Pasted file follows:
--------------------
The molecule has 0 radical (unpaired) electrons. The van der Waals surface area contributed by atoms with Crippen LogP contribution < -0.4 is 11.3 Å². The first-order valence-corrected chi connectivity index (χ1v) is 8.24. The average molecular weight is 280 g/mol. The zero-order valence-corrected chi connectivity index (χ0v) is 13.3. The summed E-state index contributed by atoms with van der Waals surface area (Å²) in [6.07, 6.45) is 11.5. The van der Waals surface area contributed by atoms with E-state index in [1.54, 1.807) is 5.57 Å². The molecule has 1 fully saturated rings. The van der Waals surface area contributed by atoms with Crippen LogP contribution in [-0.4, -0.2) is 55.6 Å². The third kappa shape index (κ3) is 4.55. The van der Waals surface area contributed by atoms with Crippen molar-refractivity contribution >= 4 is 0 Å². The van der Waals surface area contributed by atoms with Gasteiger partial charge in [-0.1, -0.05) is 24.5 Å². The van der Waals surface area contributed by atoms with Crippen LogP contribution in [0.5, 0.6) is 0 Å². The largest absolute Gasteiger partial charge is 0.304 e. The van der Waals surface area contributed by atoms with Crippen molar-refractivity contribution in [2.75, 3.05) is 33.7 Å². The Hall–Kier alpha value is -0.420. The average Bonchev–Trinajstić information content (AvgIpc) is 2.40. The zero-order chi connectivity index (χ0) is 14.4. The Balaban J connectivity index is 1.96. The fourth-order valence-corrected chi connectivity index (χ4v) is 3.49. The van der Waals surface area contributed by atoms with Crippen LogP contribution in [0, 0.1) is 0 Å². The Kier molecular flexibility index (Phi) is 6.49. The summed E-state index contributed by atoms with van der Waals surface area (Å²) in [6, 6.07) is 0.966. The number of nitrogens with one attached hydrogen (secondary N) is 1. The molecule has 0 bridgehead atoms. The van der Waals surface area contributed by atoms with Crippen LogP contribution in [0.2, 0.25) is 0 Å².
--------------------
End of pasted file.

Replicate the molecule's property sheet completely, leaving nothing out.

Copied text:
The molecule has 0 radical (unpaired) electrons. The van der Waals surface area contributed by atoms with Crippen LogP contribution < -0.4 is 11.3 Å². The first-order valence-corrected chi connectivity index (χ1v) is 8.24. The average molecular weight is 280 g/mol. The zero-order valence-corrected chi connectivity index (χ0v) is 13.3. The summed E-state index contributed by atoms with van der Waals surface area (Å²) in [6.07, 6.45) is 11.5. The van der Waals surface area contributed by atoms with E-state index in [1.54, 1.807) is 5.57 Å². The molecule has 1 fully saturated rings. The van der Waals surface area contributed by atoms with Crippen LogP contribution in [-0.4, -0.2) is 55.6 Å². The third kappa shape index (κ3) is 4.55. The van der Waals surface area contributed by atoms with Crippen molar-refractivity contribution >= 4 is 0 Å². The van der Waals surface area contributed by atoms with Gasteiger partial charge in [-0.1, -0.05) is 24.5 Å². The van der Waals surface area contributed by atoms with Crippen LogP contribution in [0.5, 0.6) is 0 Å². The largest absolute Gasteiger partial charge is 0.304 e. The van der Waals surface area contributed by atoms with Crippen molar-refractivity contribution in [2.75, 3.05) is 33.7 Å². The Hall–Kier alpha value is -0.420. The average Bonchev–Trinajstić information content (AvgIpc) is 2.40. The zero-order chi connectivity index (χ0) is 14.4. The Balaban J connectivity index is 1.96. The fourth-order valence-corrected chi connectivity index (χ4v) is 3.49. The van der Waals surface area contributed by atoms with Crippen LogP contribution in [0, 0.1) is 0 Å². The Kier molecular flexibility index (Phi) is 6.49. The summed E-state index contributed by atoms with van der Waals surface area (Å²) in [6, 6.07) is 0.966. The number of nitrogens with one attached hydrogen (secondary N) is 1. The molecule has 0 bridgehead atoms. The van der Waals surface area contributed by atoms with Crippen LogP contribution in [0.2, 0.25) is 0 Å².